Is a NOC a material fact of decisive nature?

Honour v Faminco Mining Services Pty Ltd as Trustee for the Faminco Trust (In Liquidation) & Anor [2009] QCA 352

 

The principal dispute in respect of the expired limitation period was when the plaintiff’s knowledge as to the material fact became decisive and within the plaintiff’s knowledge. The appellant’s agitated in large part and his Honour Chesterman JA agreed that it was no later than the time when the Notices of Claims were delivered on 1 November 2007.

 

His Honour relied upon the following in particular:

 

 

[36] The remarks of Keane JA (with whom Holmes JA and Wilson J agreed) in Castillon v P & O Ports Ltd [2007] QCA 364 are apposite: “[38] … they demonstrate a ‘steady preponderance of opinion or belief’ on the part of the plaintiff and his advisers that the information in their possession concerning the extent of the plaintiff’s loss was sufficient to warrant the commencement of proceedings. They are circumstances which, at least, call for a clear explanation as to why the ‘conjunction of circumstances’, and the plaintiff’s awareness of them, was not such as to justify and require the bringing of an action in the plaintiff’s own interest.”

And

 

 

[45] In NF v State of Qld [2005] QCA 110 Keane JA said: “It is to be emphasized that s 30(1)(c) did not contemplate a state of knowledge of material facts attainable in the abstract, either by the exercise of ‘all reasonable steps’, or by the efforts of a reasonable person. It speaks of a state of knowledge attainable by an actual person who has taken all reasonable steps. The actual person postulated by s 30(1)(c) as the person who has taken all reasonable steps, is the particular person who has suffered particular personal injuries. Whether an applicant for an extension of time has taken all reasonable steps to find out a fact can only be answered by reference to what can reasonably be expected from the actual person in the circumstances of the applicant. It seems to me that, if that person has taken all the reasonable steps that she is able to take to find out the fact, and has not found it out, that fact is not within her means of knowledge”.

The rationale in part being the particular of damages claimed in item 58 on yhr form and offer made in the claims.

 

The material fact in controversy was the plaintiff’s psychiatric condition and its impact on his earning capacity (he should not work underground), but for which, the learned primary judge found the claim for damages would not be sustainable as it was unlikely to exceed $50,000.00.

 

The plaintiff relied on the opinion of Dr James in March 2008 as being the material fact. It was accepted that the opinion of Dr James “is, or is capable of being, a material fact of a decisive character”. The opinion was received some time after the Notices of Claims were delivered.

 

Their Honours Fraser JA and Lyons J found for the plaintiff/respondent, with his Honour Lyons J providing the reasons.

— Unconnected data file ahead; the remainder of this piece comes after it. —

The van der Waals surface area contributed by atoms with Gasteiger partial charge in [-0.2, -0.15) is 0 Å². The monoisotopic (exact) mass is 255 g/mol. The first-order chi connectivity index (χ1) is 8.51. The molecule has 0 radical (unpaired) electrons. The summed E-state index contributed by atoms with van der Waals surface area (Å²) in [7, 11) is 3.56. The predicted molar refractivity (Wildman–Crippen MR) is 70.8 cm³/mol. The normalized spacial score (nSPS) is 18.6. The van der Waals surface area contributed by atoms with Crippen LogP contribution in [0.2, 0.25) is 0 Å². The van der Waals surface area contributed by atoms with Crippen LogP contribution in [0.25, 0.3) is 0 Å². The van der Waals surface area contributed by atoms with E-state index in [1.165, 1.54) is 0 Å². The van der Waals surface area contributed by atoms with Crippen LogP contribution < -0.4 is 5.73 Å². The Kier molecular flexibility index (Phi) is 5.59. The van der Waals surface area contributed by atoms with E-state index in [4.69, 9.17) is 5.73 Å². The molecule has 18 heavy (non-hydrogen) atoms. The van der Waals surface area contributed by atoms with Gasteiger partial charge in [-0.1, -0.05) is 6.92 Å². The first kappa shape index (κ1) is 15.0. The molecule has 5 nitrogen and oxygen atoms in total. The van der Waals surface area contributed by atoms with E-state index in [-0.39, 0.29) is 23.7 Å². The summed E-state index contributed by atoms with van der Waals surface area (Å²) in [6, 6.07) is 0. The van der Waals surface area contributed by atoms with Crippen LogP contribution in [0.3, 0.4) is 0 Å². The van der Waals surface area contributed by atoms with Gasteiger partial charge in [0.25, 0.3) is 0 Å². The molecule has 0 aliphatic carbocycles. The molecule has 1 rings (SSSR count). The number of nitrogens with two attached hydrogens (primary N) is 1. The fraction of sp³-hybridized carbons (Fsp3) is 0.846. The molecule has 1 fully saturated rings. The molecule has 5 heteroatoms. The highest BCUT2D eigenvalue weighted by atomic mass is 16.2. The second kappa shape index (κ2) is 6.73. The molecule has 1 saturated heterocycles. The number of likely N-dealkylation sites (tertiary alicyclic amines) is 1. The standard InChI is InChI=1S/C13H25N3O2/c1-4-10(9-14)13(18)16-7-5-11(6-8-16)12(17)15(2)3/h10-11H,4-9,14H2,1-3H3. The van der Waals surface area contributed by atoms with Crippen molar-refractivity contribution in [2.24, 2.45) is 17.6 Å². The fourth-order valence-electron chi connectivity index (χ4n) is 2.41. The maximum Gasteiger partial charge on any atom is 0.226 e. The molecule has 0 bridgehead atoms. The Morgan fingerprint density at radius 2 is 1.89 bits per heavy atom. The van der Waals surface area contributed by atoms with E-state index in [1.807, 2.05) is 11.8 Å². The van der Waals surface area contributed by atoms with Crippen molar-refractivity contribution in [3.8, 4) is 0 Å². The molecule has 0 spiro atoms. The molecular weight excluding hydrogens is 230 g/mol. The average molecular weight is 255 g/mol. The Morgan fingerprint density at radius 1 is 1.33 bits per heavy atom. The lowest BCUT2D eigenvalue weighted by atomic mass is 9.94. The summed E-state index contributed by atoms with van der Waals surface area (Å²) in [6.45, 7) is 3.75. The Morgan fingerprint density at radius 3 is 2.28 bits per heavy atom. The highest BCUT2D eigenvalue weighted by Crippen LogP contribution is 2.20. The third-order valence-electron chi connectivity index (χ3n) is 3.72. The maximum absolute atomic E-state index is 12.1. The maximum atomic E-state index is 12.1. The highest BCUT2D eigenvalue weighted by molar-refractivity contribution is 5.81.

His Honour Lyons J’s rationale for the material fact not being of a decisive nature unless it is productive of a sustainable action in damages is found at:

 

 

[74] It follows that the material fact is not of a decisive character if, before knowing that fact a reasonable person would know facts that that person would regard (having taken appropriate advice) as showing that an action would (ignoring the effect of limitation period) have a reasonable prospect of success, and of resulting in an award of damages sufficient to justify the bringing of an action on the right of action; and that the potential claimant ought, in that person’s own interests and taking that person’s circumstances into account, bring an action on the right of action. However, if, without knowledge of that fact, a reasonable person, having taken appropriate advice, would not regard the facts known to that person as showing that an action would (ignoring the effect of the limitation period) have a reasonable prospect of success, and of resulting in an award of damages sufficient to justify the bringing of an action, then the fact is of a decisive character. Further, if, without knowledge of the material fact, a reasonable person, having taken appropriate advice, would not regard the facts known to that person as showing that the potential claimant ought in that person’s own interest and taking that person’s own circumstances into account, bring an action, then the material fact is not of a decisive character.

And

 

[84] In that context, the learned primary judge made reference to evidence in another case that a partner in a firm of solicitors routinely advised clients working in the mining industry that personal injuries claims under $60,000 may not be worth pursuing; and to the observations of Muir J (as his Honour then was), that there was no reason to believe that this advice would not have been similar to that which would have been given by other solicitors exercising due care and skill, having regard to the limited potential return, litigation-induced stressors, the cost of the proceedings, and the possibility of failure…

His Honour distinguished Castillon v P & O Ports Ltd (No 2) and the answer provided in item 58 on the basis that Castillon had been unable to work for most of the time since accident.

 

His Honour also rejected the argument that this knowledge was within the plaintiff’s means of knowledge and that he had failed to take all reasonable steps to ascertain it.

 

Brisbane Barrister – David Cormack

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